Publication Date



Open access

Embargo Period


Degree Type


Degree Name

Doctor of Philosophy (PHD)


Biology (Arts and Sciences)

Date of Defense


First Committee Member

Richard R. Tokarz

Second Committee Member

William A. Searcy

Third Committee Member

Donald L. DeAngelis

Fourth Committee Member

Maureen A. Donnelly


Parental care is essential to the success of both parents and offspring in many species, and plays an important role in the evolution of animal mating systems and life histories. The mechanisms that regulate the intensity and form of parental care in a species are determined by many factors and are highly variable across taxa. However, our understanding of the behavioral ecology of parental care is built on research that is highly taxonomically biased to birds, with some studies also in mammals, arthropods, and fish. Amphibians display an impressive diversity of form in parental care, yet few studies of parental care have explained the mechanisms behind parental behaviors in this vertebrate class. Accordingly, the research in this dissertation tested four hypotheses about parental care in a species of dendrobatid frog that displays complex parental behavior, the strawberry poison frog (Oophaga pumilio). In this species, father frogs guard egg clutches in the leaf litter for approximately one week. When eggs hatch into tadpoles, mother frogs return to transport tadpoles individually to small terrestrial water pools such as those in the axils of a bromeliad plant. For approximately six weeks, mother frogs continue to visit tadpoles. When mother frogs visit, tadpoles display a vibration behavior. Then, mother frogs supply unfertilized eggs to their tadpoles as their principal source of food. To develop a thorough understanding of the behavioral mechanisms at play between mother and offspring O. pumilio, this dissertation tests hypotheses related to offspring discrimination, the use of multimodal sensory cues, honest signaling, and provisioning of potential chemical defenses. Studies mostly made use of behavioral tests and observations in the laboratory and in the field at the La Selva Biological Station in the lowland wet forest of Costa Rica. To facilitate observation of the interactions between mothers and tadpoles in a natural setting as well as easy access to large quantities of tadpoles, an extensive setup of 1000 artificial tadpole-rearing sites (“cups”) was installed on the trees in abandoned plantations adjacent to primary forest. Mother frogs used cups to deposit and feed tadpoles just as they would the natural phytotelmata in their habitat. Furthermore, motion-activated IR video cameras were installed at the site to permit 24-hour observation of mother-offspring interactions. Findings demonstrated that mother frogs use indirect recognition to locate tadpoles, and rely on honest signals of hunger from tadpoles to allocate nutritive eggs. Tadpole begging signals are likely reliable because of a significant cost of signal production via reduction in growth and as a result of a differential benefit of maternal eggs. Tadpoles use visual and tactile cues to discriminate between mother frogs and other visitors such as other species of frogs and potential predators when deciding whether to signal their level of need or to avoid predation. The eggs that mother frogs provide tadpoles as nourishment may also be provisioned with alkaloids that could provide chemical defenses for offspring. Thus, the behavioral mechanisms described in this research explain how mother O. pumilio determine who, when, and how much to feed, as well as how both tadpoles and mothers contribute to reducing the risk of predation to offspring.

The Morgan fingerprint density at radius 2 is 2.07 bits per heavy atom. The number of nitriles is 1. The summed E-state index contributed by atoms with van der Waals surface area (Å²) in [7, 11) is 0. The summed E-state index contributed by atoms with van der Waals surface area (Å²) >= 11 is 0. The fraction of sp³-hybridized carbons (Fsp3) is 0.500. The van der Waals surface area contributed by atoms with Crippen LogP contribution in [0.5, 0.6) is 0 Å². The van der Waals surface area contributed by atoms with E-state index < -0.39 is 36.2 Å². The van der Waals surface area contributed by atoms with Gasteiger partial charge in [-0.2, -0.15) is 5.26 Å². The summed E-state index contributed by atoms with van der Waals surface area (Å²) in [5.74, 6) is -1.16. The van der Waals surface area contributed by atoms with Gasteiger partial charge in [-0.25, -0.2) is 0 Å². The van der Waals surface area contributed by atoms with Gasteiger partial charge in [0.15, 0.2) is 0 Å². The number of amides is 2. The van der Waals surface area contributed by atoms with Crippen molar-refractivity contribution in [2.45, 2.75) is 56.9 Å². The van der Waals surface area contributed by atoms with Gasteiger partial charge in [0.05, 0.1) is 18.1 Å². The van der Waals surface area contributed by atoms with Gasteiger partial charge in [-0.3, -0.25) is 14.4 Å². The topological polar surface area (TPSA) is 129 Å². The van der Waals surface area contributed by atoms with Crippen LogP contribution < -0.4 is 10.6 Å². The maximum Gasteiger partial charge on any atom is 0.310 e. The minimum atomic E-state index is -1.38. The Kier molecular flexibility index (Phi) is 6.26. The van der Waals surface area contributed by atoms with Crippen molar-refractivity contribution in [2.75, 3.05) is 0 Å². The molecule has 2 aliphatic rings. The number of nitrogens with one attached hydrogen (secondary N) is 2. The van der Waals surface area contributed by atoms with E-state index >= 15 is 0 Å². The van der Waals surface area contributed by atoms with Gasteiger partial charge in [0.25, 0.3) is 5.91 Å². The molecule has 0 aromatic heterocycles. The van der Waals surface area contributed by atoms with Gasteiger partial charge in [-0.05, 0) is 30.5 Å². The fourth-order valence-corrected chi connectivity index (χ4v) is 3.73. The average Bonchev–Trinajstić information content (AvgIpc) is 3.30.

chemical defense; honest signaling; mother-offspring communication; offspring discrimination; parental care; poison frog